Day two

You are legally obliged to provide a safe workplace for you and your workforce. There are three main aspects to providing a safe workplace:


This includes:

Good ventilation – most pubs are spacious enough but if you’ve got a basement bar, you will require a ventilation system. Remember ventilation is also required for the cellar.

A suitable working temperature – usually between 13°C and 16°C depending on how strenuous the work is.

Suitable lighting – the ambient lighting in pubs is often dimmer than most other workplaces, but it still needs to be light enough so that people can work safely. Also consider the lighting in your cellar and kitchen.

A clean workplace – Ensure that all rubbish is cleared at the end of the night and that all areas are cleaned and tidied; typically with a cleaning rota or dedicated cleaning staff.

Welfare facilities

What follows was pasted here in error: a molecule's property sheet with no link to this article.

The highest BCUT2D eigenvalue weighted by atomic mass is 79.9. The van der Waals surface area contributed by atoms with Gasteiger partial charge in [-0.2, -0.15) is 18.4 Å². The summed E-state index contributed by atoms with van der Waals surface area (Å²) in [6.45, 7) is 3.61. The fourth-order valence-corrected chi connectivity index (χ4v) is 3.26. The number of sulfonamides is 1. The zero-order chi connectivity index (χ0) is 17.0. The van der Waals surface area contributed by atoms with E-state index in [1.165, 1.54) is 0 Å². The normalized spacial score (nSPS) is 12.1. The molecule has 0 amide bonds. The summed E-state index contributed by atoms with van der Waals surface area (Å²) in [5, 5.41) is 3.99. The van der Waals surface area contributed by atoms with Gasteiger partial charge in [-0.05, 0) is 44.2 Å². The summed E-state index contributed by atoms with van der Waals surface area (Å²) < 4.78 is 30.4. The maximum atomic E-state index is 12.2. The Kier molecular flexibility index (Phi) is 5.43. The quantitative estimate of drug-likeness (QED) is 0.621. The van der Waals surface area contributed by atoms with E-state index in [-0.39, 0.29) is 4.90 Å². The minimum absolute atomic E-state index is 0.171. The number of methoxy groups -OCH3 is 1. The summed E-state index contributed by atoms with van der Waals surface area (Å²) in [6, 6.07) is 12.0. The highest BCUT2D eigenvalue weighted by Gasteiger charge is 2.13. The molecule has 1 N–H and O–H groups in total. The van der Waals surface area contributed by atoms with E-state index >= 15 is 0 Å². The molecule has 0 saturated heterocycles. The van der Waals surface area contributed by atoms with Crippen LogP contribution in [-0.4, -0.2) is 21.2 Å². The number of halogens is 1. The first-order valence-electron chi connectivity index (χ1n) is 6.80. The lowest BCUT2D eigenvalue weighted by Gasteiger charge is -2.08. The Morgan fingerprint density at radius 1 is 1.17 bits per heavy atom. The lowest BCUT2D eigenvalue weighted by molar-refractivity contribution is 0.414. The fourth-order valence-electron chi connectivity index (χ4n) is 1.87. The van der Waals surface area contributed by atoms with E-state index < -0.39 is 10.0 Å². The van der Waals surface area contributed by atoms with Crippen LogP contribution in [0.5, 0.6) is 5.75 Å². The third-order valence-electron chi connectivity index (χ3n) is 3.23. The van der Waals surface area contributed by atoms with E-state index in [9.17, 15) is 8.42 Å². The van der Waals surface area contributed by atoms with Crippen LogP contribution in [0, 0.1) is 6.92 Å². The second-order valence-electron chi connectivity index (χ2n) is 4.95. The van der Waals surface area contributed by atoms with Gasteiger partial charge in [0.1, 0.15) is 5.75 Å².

Your employees need:

Access to clean drinking water.

Toilets and hand basins, with soap and towels or a hand-dryer.

Somewhere to rest and eat meals. This may be in the public areas or in a private staff room.

A safe place to store clothing and other belongings.

Safety issues

To ensure your pub is a safe place you must, at least:

Keep floors and walking routes free from obstruction.

Properly maintain your premises and work equipment.

Have windows that can be opened and cleaned safely.

Make sure that any glass doors are protected or made of safety material.

Tour your premises and make sure each of the above are covered off and you’ll have nothing to worry about.

Day three

To comply with health and safety law you must give training and information. Your staff must know how to work safely in your pub. Make sure you document any training you give them. This can include: changing barrels, lifting heavy items and dealing with broken glass.

You MUST display either the ‘Health and Safety Law Poster’ in your pub, OR provide each individual employee with the same information in the form of HSE’s pocket booklet.